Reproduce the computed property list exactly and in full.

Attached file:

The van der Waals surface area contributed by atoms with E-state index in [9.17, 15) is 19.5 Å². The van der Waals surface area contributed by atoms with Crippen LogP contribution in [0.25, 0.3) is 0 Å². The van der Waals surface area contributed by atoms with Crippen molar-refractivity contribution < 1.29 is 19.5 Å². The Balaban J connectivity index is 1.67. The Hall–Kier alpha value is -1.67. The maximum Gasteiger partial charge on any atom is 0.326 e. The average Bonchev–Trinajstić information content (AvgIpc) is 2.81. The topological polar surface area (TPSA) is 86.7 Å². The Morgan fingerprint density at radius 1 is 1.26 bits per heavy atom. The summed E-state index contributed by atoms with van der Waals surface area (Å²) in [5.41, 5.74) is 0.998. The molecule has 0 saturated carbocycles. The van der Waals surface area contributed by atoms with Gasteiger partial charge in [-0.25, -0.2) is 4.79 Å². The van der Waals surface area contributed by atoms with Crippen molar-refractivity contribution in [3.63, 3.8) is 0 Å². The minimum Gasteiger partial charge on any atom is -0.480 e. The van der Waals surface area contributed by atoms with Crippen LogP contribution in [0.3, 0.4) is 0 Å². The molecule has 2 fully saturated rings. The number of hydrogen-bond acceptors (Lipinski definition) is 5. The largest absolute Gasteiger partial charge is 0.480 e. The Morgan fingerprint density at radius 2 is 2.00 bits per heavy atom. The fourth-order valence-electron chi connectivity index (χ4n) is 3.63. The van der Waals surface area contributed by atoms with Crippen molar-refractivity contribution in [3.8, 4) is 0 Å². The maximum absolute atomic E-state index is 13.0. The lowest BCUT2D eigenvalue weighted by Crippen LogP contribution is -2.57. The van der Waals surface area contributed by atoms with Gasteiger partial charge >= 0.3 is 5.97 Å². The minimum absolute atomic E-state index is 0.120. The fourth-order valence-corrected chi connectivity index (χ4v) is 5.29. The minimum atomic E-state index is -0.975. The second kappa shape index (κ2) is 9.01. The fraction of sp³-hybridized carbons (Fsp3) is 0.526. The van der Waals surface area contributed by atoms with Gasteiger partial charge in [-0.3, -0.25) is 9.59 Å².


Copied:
The van der Waals surface area contributed by atoms with E-state index in [9.17, 15) is 19.5 Å². The van der Waals surface area contributed by atoms with Crippen LogP contribution in [0.25, 0.3) is 0 Å². The van der Waals surface area contributed by atoms with Crippen molar-refractivity contribution < 1.29 is 19.5 Å². The Balaban J connectivity index is 1.67. The Hall–Kier alpha value is -1.67. The maximum Gasteiger partial charge on any atom is 0.326 e. The average Bonchev–Trinajstić information content (AvgIpc) is 2.81. The topological polar surface area (TPSA) is 86.7 Å². The Morgan fingerprint density at radius 1 is 1.26 bits per heavy atom. The summed E-state index contributed by atoms with van der Waals surface area (Å²) in [5.41, 5.74) is 0.998. The molecule has 0 saturated carbocycles. The van der Waals surface area contributed by atoms with Gasteiger partial charge in [-0.25, -0.2) is 4.79 Å². The van der Waals surface area contributed by atoms with Crippen molar-refractivity contribution in [3.63, 3.8) is 0 Å². The minimum Gasteiger partial charge on any atom is -0.480 e. The van der Waals surface area contributed by atoms with Crippen LogP contribution in [0.3, 0.4) is 0 Å². The molecule has 2 fully saturated rings. The number of hydrogen-bond acceptors (Lipinski definition) is 5. The largest absolute Gasteiger partial charge is 0.480 e. The Morgan fingerprint density at radius 2 is 2.00 bits per heavy atom. The fourth-order valence-electron chi connectivity index (χ4n) is 3.63. The van der Waals surface area contributed by atoms with Crippen molar-refractivity contribution in [3.8, 4) is 0 Å². The maximum absolute atomic E-state index is 13.0. The lowest BCUT2D eigenvalue weighted by Crippen LogP contribution is -2.57. The van der Waals surface area contributed by atoms with Gasteiger partial charge >= 0.3 is 5.97 Å². The minimum absolute atomic E-state index is 0.120. The fourth-order valence-corrected chi connectivity index (χ4v) is 5.29. The minimum atomic E-state index is -0.975. The second kappa shape index (κ2) is 9.01. The fraction of sp³-hybridized carbons (Fsp3) is 0.526. The van der Waals surface area contributed by atoms with Gasteiger partial charge in [-0.3, -0.25) is 9.59 Å².